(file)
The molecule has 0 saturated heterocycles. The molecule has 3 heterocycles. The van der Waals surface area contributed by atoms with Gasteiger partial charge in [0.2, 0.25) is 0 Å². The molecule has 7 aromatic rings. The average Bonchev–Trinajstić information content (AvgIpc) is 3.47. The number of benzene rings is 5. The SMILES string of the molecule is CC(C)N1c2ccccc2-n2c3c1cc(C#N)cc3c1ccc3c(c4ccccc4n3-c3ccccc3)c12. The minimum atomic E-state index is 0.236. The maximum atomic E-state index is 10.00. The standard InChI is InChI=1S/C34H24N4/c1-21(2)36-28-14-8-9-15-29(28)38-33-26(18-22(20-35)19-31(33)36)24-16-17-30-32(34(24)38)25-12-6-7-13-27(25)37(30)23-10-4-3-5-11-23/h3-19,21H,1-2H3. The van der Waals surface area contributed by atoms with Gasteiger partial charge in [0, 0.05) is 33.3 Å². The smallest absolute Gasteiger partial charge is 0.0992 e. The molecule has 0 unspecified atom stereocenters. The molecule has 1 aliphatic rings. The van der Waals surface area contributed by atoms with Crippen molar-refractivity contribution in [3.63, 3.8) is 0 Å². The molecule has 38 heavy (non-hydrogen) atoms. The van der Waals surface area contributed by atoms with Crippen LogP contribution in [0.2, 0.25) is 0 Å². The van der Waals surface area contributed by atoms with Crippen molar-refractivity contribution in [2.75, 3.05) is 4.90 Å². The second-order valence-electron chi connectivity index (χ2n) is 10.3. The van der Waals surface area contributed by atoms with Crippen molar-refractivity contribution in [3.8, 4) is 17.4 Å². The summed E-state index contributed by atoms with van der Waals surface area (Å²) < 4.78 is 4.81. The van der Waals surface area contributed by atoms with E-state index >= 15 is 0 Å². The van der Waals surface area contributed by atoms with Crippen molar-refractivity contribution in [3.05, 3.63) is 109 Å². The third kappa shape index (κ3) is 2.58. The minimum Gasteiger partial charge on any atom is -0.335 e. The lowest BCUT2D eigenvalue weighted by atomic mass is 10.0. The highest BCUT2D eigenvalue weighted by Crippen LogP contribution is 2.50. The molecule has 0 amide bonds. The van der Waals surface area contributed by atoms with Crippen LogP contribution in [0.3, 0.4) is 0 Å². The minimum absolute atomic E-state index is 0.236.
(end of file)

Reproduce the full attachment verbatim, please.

The molecule has 0 saturated heterocycles. The molecule has 3 heterocycles. The van der Waals surface area contributed by atoms with Gasteiger partial charge in [0.2, 0.25) is 0 Å². The molecule has 7 aromatic rings. The average Bonchev–Trinajstić information content (AvgIpc) is 3.47. The number of benzene rings is 5. The SMILES string of the molecule is CC(C)N1c2ccccc2-n2c3c1cc(C#N)cc3c1ccc3c(c4ccccc4n3-c3ccccc3)c12. The minimum atomic E-state index is 0.236. The maximum atomic E-state index is 10.00. The standard InChI is InChI=1S/C34H24N4/c1-21(2)36-28-14-8-9-15-29(28)38-33-26(18-22(20-35)19-31(33)36)24-16-17-30-32(34(24)38)25-12-6-7-13-27(25)37(30)23-10-4-3-5-11-23/h3-19,21H,1-2H3. The van der Waals surface area contributed by atoms with Gasteiger partial charge in [0, 0.05) is 33.3 Å². The smallest absolute Gasteiger partial charge is 0.0992 e. The molecule has 0 unspecified atom stereocenters. The molecule has 1 aliphatic rings. The van der Waals surface area contributed by atoms with Crippen molar-refractivity contribution in [3.63, 3.8) is 0 Å². The molecule has 38 heavy (non-hydrogen) atoms. The van der Waals surface area contributed by atoms with Crippen LogP contribution in [0.2, 0.25) is 0 Å². The van der Waals surface area contributed by atoms with Crippen molar-refractivity contribution in [2.75, 3.05) is 4.90 Å². The second-order valence-electron chi connectivity index (χ2n) is 10.3. The van der Waals surface area contributed by atoms with Crippen molar-refractivity contribution in [3.8, 4) is 17.4 Å². The summed E-state index contributed by atoms with van der Waals surface area (Å²) < 4.78 is 4.81. The van der Waals surface area contributed by atoms with E-state index >= 15 is 0 Å². The van der Waals surface area contributed by atoms with Crippen molar-refractivity contribution in [3.05, 3.63) is 109 Å². The third kappa shape index (κ3) is 2.58. The minimum Gasteiger partial charge on any atom is -0.335 e. The lowest BCUT2D eigenvalue weighted by atomic mass is 10.0. The highest BCUT2D eigenvalue weighted by Crippen LogP contribution is 2.50. The molecule has 0 amide bonds. The van der Waals surface area contributed by atoms with Crippen LogP contribution in [0.3, 0.4) is 0 Å². The minimum absolute atomic E-state index is 0.236.